Like the Million Dollar Highway itself, the weather is unpredictable. It doesn’t take much time for bright sunshine to change to moderate and then heavy snowfall. Snow season starts in October and snow will often close the road (temporarily) in winter. Chains may be required to drive and, of course, avalanche paths to be avoided. Even maps can be deceiving. At one point on the Million Dollar Highway you’re only a few miles from Telluride as the crow flies but, as previously described, to drive there on Black Bear Road (with four-wheel drive!) would take more than an hour and a half on the notorious jeep road trail.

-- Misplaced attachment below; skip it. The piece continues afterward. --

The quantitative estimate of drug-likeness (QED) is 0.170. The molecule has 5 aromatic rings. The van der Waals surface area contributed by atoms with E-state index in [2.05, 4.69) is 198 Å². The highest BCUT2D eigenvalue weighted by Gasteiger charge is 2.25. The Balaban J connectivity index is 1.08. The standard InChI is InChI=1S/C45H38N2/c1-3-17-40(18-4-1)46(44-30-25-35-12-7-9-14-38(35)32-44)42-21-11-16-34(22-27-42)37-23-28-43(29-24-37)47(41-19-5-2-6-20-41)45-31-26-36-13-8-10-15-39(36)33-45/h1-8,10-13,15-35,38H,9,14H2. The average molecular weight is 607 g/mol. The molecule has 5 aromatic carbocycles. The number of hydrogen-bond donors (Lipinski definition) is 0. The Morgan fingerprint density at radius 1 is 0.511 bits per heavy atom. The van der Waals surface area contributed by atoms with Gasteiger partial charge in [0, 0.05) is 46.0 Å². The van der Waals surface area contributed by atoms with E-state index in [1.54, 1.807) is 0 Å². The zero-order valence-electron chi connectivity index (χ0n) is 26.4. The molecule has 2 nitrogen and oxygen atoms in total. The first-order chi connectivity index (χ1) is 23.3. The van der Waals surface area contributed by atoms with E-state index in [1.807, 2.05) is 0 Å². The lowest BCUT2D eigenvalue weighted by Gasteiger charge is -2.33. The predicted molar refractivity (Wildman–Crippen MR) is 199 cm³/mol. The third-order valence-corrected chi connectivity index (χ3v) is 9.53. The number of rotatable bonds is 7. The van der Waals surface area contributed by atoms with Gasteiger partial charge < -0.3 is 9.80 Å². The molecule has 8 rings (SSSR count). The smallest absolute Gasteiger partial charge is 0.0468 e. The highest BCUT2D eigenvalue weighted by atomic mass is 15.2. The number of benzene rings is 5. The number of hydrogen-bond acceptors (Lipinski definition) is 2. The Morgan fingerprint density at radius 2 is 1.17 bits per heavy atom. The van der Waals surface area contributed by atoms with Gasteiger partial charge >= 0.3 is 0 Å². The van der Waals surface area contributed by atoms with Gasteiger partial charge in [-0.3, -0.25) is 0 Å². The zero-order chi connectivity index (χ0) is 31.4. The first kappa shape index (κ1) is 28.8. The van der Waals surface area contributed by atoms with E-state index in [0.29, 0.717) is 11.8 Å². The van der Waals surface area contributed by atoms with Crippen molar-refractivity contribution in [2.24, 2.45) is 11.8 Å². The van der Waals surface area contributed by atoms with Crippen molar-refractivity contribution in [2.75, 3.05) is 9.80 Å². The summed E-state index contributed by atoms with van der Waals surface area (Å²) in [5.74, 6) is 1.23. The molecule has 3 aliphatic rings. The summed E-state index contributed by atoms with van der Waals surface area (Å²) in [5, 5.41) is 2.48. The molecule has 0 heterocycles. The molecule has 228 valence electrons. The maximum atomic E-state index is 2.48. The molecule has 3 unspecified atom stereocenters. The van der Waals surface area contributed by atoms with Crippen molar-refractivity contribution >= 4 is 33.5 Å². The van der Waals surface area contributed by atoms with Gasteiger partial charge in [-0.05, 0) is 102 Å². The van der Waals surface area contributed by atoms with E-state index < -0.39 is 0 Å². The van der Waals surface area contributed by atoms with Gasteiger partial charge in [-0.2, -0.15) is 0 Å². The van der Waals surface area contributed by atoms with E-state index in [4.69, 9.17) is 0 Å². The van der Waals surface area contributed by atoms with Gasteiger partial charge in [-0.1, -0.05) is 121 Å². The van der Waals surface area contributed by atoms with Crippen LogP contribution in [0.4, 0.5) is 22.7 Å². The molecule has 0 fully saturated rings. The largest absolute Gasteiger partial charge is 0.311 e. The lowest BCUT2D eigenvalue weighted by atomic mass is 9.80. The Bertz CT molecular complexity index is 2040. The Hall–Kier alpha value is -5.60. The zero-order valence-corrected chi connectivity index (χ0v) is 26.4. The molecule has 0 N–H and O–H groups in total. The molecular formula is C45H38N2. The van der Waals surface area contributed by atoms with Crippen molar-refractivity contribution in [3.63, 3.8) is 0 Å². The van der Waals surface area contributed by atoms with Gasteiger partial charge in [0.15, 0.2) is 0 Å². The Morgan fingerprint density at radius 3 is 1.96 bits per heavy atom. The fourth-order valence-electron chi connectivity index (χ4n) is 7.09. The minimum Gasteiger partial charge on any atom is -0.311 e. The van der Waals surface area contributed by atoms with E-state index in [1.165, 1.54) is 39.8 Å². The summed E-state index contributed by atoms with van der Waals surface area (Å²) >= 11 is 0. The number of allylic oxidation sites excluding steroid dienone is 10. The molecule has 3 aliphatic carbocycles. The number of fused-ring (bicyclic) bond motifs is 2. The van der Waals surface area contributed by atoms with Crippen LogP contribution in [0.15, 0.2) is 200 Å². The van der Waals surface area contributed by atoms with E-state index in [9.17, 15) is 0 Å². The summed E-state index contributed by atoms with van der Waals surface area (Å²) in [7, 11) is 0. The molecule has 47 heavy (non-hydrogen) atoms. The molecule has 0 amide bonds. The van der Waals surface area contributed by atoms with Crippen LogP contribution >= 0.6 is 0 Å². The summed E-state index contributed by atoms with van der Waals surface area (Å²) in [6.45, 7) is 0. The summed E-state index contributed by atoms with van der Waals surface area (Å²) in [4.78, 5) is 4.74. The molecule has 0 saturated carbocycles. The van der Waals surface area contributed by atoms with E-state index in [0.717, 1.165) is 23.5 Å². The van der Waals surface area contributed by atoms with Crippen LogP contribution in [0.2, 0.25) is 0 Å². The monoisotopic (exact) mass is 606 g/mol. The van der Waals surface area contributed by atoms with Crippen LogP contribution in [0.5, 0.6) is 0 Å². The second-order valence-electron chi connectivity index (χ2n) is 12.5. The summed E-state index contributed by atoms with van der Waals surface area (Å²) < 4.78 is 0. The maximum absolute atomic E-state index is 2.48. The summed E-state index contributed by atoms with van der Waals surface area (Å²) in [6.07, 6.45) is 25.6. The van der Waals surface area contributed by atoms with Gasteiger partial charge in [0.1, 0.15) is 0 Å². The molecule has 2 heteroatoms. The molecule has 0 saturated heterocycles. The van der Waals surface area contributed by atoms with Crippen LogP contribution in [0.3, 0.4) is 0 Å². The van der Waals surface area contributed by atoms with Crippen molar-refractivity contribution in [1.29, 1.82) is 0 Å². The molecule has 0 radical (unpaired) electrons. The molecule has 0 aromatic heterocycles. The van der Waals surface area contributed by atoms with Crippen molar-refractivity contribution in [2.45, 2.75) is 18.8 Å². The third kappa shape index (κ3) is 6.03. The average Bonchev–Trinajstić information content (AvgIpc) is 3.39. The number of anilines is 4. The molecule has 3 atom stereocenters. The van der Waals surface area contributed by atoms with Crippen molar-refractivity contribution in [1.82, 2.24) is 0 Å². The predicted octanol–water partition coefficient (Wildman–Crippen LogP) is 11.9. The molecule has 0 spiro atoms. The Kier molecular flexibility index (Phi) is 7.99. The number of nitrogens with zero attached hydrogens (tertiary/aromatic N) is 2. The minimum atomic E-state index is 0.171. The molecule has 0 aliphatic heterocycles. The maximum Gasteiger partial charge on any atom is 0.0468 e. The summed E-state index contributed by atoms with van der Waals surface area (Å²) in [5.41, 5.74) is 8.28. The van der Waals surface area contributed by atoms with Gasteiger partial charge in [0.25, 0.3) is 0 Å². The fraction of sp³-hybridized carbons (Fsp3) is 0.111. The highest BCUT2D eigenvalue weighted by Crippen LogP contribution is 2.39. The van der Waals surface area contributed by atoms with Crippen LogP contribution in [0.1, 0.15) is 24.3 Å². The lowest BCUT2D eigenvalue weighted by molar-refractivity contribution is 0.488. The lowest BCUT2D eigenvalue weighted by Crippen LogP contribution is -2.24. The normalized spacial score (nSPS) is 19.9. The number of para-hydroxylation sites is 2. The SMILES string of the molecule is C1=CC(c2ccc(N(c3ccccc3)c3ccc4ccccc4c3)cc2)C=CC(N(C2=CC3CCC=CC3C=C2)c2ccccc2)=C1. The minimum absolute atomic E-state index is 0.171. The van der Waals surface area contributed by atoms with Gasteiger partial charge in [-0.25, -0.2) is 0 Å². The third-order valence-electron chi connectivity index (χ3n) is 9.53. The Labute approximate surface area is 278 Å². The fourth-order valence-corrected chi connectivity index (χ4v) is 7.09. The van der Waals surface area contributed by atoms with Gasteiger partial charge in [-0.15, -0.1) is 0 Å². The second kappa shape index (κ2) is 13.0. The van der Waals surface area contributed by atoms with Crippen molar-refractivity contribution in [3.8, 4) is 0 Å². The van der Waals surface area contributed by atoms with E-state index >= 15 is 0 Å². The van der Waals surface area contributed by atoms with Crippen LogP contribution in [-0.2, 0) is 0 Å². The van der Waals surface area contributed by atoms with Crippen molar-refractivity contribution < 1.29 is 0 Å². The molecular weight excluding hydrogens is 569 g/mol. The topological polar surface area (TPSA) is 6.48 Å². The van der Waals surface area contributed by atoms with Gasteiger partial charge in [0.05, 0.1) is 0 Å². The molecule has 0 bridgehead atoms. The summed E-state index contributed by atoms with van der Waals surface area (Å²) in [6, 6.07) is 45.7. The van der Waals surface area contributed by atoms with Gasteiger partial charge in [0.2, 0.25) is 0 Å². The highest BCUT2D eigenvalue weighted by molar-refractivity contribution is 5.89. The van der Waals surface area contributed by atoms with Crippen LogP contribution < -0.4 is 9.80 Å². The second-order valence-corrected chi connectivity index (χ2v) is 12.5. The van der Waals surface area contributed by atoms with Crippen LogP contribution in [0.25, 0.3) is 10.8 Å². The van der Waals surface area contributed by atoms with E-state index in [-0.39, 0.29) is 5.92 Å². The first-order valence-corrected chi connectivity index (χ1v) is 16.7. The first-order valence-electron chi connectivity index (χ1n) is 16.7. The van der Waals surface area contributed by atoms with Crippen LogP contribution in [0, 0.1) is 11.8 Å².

Fully paved and maintained year-round, the San Juan Skyway and its Million Dollar Highway have become part of the most- used north-south route in southwestern Colorado. Drivers planning a trip should know that those driving from north to south (Ouray towards Silverton and Durango) will be on the cliffside of the road, without guardrails and with extreme drop-offs. Simply take it slow, enjoy the scenery but don’t drive and try to look at the stunning scenery at the same time. Be especially careful in winter when there might be snow and ice, already on the ground or maybe coming soon. Watch for electronic highway signs that warn of bad conditions or road closures. Be especially alert during avalanche danger season (February to early April). Avalanche paths are clearly marked. Don’t stop near them in winter. And as a final word of caution – be extremely careful driving any of the many difficult four-wheel drive roads branching off of the Million Dollar Highway. Four-wheel drive tours from Ouray or Silverton, especially during summertime, are the best way to return safely. With all of these warnings and cautions, know that the Million Dollar Highway generally is safe for traveling and certainly provides the experience of a lifetime.